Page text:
As someone who learned a lot about nutrition during my time in college, I find it fascinating how food interacts with the human body. Having health issues brings a new awareness of how important my diet is to my well-being.
It definitely does affect my quality of life, and those I know with alpha-1 antitrypsin deficiency (AATD) say it seems to affect them similarly. These things I have learned are strictly related to this condition, not a diet for all to follow.
I dislike diets, and I learned in college to call it a lifestyle change. Diets are associated with weight loss and are disliked or ultimately rejected by the general population. However, there are a few things that I have found that really helped me and other alpha-1 patients.
The first and more obvious one is drinking lots of water. I have some issues that affect my oxygen levels, namely, low blood pressure, asthma, and exercise intolerance. I learned that water significantly improves oxygen levels and while it does not cure anything, life is easier when I am drinking about a cup every hour or two.
Others I know with AATD agree that water not only provides oxygen to the blood that the lungs have a hard time retrieving otherwise but helps lessen the side effects of infusion therapy. It also helps detoxify the body if there are any liver issues in the patient. Besides preventing dehydration, water is my favorite thing to consume.
Read more about treatment and preventative care for AATD patients
To add to that, I really like multivitamins. I like multivitamins mainly because they provide support for the immune system, which is so important as an alpha-1 patient. I would do well to prevent even the common cold from wrecking my lungs.
Besides protecting my immune function, vitamins just make me feel better. There is not only vitamin C but often vitamin D and iron, all of which are important, especially during cold and flu season.
The third thing I want to mention is the subject of many controversies and conversations. I hate to admit this because it is my favorite food group: carbohydrates.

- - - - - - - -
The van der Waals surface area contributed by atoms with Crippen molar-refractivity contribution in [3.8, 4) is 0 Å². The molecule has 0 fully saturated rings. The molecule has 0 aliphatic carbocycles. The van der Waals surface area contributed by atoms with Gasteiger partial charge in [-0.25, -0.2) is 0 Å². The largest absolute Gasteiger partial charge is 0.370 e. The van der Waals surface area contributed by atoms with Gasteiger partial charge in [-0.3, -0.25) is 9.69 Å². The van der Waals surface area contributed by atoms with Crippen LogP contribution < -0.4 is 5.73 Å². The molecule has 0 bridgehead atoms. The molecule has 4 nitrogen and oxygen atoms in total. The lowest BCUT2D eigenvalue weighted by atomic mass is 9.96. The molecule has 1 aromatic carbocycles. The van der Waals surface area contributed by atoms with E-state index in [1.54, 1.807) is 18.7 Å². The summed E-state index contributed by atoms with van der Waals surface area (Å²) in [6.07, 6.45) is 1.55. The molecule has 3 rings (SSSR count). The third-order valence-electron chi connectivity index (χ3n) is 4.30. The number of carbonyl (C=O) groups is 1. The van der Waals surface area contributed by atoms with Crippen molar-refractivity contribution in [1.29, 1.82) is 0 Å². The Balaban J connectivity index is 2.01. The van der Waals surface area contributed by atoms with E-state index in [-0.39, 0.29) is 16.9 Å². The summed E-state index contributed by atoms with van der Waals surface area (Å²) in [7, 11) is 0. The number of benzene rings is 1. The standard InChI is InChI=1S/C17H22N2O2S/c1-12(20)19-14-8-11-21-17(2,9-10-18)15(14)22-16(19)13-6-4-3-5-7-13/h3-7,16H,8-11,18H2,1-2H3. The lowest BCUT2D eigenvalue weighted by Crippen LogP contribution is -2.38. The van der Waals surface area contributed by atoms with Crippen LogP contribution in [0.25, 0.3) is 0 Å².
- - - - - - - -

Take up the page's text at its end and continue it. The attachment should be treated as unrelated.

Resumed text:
Carbohydrates make up about 70 percent of the calories consumed by most Americans. Some, those on the keto or other such restrictive diets, are in the minority. Most women I know (including myself) have tried the keto diet only to find it was not a sustainable option for them.
In my case, I landed square in the ER with major breathing and electrolyte issues after being on the diet for a solid three months. I was not overweight and had no reason to be on it except to see if it helped me feel better. I did feel better but only for so long.
Later, I learned that I was not eating enough calories. The carbs I wasn’t eating were important to hormone health, also. My hormones and energy level were both completely out of whack and it took weeks to recover.
Am I bashing the keto diet? No, not at all—in fact I know several people who have been on it for over a year and are doing great. There are things I could learn from them and I have done the research to know more about what diet I myself need to be on to be able to function.
I found that carbohydrates help with energy and hormone regulation. After I got back on a “normal” diet I regained my strength and composure somewhat. And I talked to two Registered Dieticians who set me straight.
One of them sat down and helped me draw up a meal plan that helped me feel better. She explained what happens when carbs are too low and how they can be too high, for sure. I had to turn them down a notch to keep myself from having a lot of acid reflux and immune system problems.
What I found very interesting is how hormone imbalance affects many things. I learned it affects energy levels, mood, and weight.
I remembered something my dietician stressed when I was trying the FODMAP diet; eating some, but not all carbs, were helpful in controlling asthma, at least for a while. I learned that no matter how much I like sugar, my body will suffer from eating too much of it.
In the past 10 years, I have learned that I really like having the energy to spend time with loved ones. I really have come to value these things that seem to keep energy up, excessive weight off, and reduce asthma attacks.
I am really enjoying knowing how to eat and applying it to my life. Everyone is different and my life is a complicated one, but it is not impossible to feel good about my eating habits if it’s a sustainable lifestyle.